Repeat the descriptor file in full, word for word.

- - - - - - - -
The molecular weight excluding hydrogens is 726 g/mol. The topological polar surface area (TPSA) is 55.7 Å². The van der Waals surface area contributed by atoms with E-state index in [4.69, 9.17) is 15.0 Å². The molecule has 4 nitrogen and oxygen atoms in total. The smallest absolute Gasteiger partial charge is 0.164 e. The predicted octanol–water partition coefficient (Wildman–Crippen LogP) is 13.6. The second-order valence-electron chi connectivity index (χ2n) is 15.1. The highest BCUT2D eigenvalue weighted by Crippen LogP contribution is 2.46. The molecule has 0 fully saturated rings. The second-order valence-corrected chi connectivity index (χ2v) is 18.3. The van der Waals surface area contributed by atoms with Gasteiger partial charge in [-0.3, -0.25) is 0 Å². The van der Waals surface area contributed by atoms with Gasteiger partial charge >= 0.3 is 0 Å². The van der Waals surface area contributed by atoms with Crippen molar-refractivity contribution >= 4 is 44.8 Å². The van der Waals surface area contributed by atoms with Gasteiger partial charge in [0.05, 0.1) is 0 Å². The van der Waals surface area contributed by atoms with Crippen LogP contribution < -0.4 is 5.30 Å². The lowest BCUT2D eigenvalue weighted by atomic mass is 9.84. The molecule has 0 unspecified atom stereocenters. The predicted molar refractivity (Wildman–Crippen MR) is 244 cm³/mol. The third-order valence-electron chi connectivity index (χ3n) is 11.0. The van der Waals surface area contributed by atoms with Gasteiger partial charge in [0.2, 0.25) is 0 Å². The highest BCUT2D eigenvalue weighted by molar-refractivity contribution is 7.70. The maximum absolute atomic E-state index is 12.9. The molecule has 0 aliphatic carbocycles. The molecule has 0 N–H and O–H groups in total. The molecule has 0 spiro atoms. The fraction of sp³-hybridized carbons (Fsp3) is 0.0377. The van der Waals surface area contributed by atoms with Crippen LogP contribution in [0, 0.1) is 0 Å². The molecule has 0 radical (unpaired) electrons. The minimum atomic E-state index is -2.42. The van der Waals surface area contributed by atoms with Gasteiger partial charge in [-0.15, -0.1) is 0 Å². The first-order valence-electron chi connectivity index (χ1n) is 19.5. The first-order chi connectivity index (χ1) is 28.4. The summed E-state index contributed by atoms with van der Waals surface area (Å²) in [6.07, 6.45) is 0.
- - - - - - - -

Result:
The molecular weight excluding hydrogens is 726 g/mol. The topological polar surface area (TPSA) is 55.7 Å². The van der Waals surface area contributed by atoms with E-state index in [4.69, 9.17) is 15.0 Å². The molecule has 4 nitrogen and oxygen atoms in total. The smallest absolute Gasteiger partial charge is 0.164 e. The predicted octanol–water partition coefficient (Wildman–Crippen LogP) is 13.6. The second-order valence-electron chi connectivity index (χ2n) is 15.1. The highest BCUT2D eigenvalue weighted by Crippen LogP contribution is 2.46. The molecule has 0 fully saturated rings. The second-order valence-corrected chi connectivity index (χ2v) is 18.3. The van der Waals surface area contributed by atoms with Gasteiger partial charge in [-0.3, -0.25) is 0 Å². The van der Waals surface area contributed by atoms with Gasteiger partial charge >= 0.3 is 0 Å². The van der Waals surface area contributed by atoms with Crippen molar-refractivity contribution >= 4 is 44.8 Å². The van der Waals surface area contributed by atoms with Gasteiger partial charge in [0.05, 0.1) is 0 Å². The van der Waals surface area contributed by atoms with Crippen LogP contribution < -0.4 is 5.30 Å². The lowest BCUT2D eigenvalue weighted by atomic mass is 9.84. The molecule has 0 unspecified atom stereocenters. The predicted molar refractivity (Wildman–Crippen MR) is 244 cm³/mol. The third-order valence-electron chi connectivity index (χ3n) is 11.0. The van der Waals surface area contributed by atoms with Gasteiger partial charge in [0.2, 0.25) is 0 Å². The highest BCUT2D eigenvalue weighted by molar-refractivity contribution is 7.70. The maximum absolute atomic E-state index is 12.9. The molecule has 0 aliphatic carbocycles. The molecule has 0 N–H and O–H groups in total. The molecule has 0 spiro atoms. The fraction of sp³-hybridized carbons (Fsp3) is 0.0377. The van der Waals surface area contributed by atoms with Crippen LogP contribution in [0, 0.1) is 0 Å². The molecule has 0 radical (unpaired) electrons. The minimum atomic E-state index is -2.42. The van der Waals surface area contributed by atoms with Gasteiger partial charge in [-0.15, -0.1) is 0 Å². The first-order valence-electron chi connectivity index (χ1n) is 19.5. The first-order chi connectivity index (χ1) is 28.4. The summed E-state index contributed by atoms with van der Waals surface area (Å²) in [6.07, 6.45) is 0.